2. Use appropriate techniques. Whether you're using a no-frills paper lead form or a whiz-bang online capture-and-management system, your lead-capture method should have the following main functions: 1) multiple-choice questions, and 2) a way to take notes.

Multiple-choice questions allow staffers to breeze through the standard qualifying questions. Staffers can then switch to more casual conversations that allow them to obtain information about specific product interests, product awareness, competitive-product perspectives, etc. Staffers can then note this data on the form.

After the show, the marketing department can use the answers to the multiple-choice questions to qualify the leads into basic hot, warm, and cold piles, and then read through the notes to further qualify them. Once salespeople receive the qualified and sorted leads, they can quickly hone in on the notes. Even the slightest bit of personal info about a specific lead and his or her needs can help salespeople move the lead closer to a sale.

3. Plan post-show follow-up. Hopefully, during your initial meeting with the sales team, you hashed out some parameters for how long salespeople have to follow up on A leads, B leads, and so forth. But also make sure you establish an organized strategy for the lead follow-up process.

For example, after marketing has qualified and sorted the leads, how will they be distributed to salespeople, and which salespeople will receive which leads? That is, will the best salespeople get the highest-quality leads, or will the leads be distributed equally among the team, or equally according to regions?

Also, who will track this follow-up and ensure that attendees have received the information requested? What happens to a lead that doesn't buy immediately? Which database does this lead "live" in - one owned by marketing or one owned by sales?

Granted, some companies have electronic lead-management systems that make lead tracking a piece of cake. But even then, the marketing and sales departments should be able to tell where each lead is at in the process, who is handling which lead, and the current status of each one. Without a well-established process, including a plan for precisely who is responsible for what, your well-earned leads could end up lost in a black hole of disorganization.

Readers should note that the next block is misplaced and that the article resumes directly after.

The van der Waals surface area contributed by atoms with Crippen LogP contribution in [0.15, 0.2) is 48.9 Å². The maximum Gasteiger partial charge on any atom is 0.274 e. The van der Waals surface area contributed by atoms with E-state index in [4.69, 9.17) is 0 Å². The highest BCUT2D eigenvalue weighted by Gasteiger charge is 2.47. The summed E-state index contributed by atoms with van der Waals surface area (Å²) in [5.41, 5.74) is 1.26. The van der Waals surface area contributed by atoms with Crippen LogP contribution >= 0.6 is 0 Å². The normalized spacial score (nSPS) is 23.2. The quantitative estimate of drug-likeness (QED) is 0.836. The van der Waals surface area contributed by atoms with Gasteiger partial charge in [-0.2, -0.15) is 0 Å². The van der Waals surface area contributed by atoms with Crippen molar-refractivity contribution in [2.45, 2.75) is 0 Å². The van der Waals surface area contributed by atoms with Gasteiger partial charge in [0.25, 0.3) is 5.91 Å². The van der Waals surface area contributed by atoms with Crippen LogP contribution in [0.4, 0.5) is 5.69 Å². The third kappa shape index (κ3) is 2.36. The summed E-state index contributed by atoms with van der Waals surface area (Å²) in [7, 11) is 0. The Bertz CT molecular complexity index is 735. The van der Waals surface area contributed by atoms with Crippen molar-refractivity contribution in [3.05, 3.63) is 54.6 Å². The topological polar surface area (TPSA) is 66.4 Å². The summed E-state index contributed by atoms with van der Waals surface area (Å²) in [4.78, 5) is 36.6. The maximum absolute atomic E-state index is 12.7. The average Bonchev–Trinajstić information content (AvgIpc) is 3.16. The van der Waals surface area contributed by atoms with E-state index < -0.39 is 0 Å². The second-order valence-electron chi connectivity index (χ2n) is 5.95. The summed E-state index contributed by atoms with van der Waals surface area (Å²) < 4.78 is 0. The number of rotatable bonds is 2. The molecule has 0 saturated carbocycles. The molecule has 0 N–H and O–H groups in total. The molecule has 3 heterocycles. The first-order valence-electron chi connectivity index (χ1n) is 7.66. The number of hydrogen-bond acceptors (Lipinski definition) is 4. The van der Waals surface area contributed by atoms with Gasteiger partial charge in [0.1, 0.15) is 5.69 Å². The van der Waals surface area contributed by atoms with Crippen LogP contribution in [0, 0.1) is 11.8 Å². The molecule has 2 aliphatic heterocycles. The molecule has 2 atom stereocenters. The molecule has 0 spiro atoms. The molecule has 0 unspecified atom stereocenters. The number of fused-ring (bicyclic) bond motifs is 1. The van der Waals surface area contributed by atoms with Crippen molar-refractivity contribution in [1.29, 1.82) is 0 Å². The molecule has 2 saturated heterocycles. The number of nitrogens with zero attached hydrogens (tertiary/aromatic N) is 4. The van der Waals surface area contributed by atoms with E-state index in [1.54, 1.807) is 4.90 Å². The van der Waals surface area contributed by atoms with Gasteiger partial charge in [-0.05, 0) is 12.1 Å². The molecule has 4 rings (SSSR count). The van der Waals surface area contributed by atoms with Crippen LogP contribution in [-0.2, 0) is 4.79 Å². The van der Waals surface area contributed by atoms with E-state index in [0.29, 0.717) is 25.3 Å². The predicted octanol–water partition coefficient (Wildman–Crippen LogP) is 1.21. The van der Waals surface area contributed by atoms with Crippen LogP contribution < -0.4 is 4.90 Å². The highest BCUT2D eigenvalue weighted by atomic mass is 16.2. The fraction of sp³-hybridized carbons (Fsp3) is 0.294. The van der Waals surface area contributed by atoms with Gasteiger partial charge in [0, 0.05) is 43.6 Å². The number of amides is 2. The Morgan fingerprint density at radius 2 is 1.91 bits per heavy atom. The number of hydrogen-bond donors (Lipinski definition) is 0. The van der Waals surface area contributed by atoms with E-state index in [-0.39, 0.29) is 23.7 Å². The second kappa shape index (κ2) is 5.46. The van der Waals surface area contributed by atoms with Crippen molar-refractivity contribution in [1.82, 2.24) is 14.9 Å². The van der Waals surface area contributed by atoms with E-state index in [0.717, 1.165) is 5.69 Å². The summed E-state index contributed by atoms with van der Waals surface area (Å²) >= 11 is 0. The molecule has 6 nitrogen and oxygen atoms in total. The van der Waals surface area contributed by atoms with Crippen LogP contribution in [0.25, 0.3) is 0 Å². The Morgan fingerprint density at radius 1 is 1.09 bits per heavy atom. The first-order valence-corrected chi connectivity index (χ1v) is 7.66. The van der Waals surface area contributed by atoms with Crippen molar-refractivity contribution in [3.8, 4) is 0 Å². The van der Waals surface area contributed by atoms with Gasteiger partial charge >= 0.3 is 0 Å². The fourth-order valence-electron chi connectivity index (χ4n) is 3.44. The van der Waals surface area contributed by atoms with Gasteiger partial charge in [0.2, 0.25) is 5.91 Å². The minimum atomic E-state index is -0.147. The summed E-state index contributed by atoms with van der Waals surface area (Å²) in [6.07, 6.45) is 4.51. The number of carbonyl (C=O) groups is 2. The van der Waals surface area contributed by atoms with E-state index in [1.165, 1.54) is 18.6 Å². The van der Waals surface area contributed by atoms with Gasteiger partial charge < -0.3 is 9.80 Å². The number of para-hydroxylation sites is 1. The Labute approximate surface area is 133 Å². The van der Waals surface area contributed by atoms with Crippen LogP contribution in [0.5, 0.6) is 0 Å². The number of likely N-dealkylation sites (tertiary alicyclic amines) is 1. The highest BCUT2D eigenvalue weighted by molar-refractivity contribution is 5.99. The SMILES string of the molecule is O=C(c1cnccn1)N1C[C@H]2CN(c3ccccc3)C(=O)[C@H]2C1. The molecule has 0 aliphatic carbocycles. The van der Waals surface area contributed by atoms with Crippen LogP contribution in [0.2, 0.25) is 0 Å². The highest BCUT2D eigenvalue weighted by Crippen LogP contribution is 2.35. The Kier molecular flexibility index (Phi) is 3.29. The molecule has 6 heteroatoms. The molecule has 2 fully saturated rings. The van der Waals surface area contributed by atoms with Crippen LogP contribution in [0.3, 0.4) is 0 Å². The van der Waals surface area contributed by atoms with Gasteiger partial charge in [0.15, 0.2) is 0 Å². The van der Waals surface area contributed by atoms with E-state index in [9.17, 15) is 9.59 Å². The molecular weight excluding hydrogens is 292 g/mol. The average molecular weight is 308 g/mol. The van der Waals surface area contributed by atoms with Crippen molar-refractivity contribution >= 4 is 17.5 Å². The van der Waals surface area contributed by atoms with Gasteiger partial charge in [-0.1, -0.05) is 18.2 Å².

4. Motivate your sales staff. It sure would be nice if someone other than the exhibit manager motivated the sales team to follow up on trade show leads. But when the success of your program is judged at least in part by the number of sales leads it generates, then you should probably work with the sales manager to add "motivate salespeople" to your to-do list.

Contests are one way to keep those salespeople dialing. For example, give an award to the first person to successfully contact or close X number of leads after the show. Rewards can be anything from a $50 bonus, to a restaurant gift certificate, to an extra day off (courtesy of your company's management, of course).

Also consider simply recognizing a job well done. For example, present top achievers with a plaque during a sales meeting or at a company meeting. Or, write a thank-you letter to be added to his or her personnel file. Any little "atta boy" or "atta girl" goes a long way toward motivating recognition-hungry salespeople.

So if your lead follow-up rate is in the dumper, implement these four strategies to not only obtain the information sales needs, but also to organize salespeople and motivate them into action.

- Linda Musgrove, president, TradeShow Teacher, Aventura, FL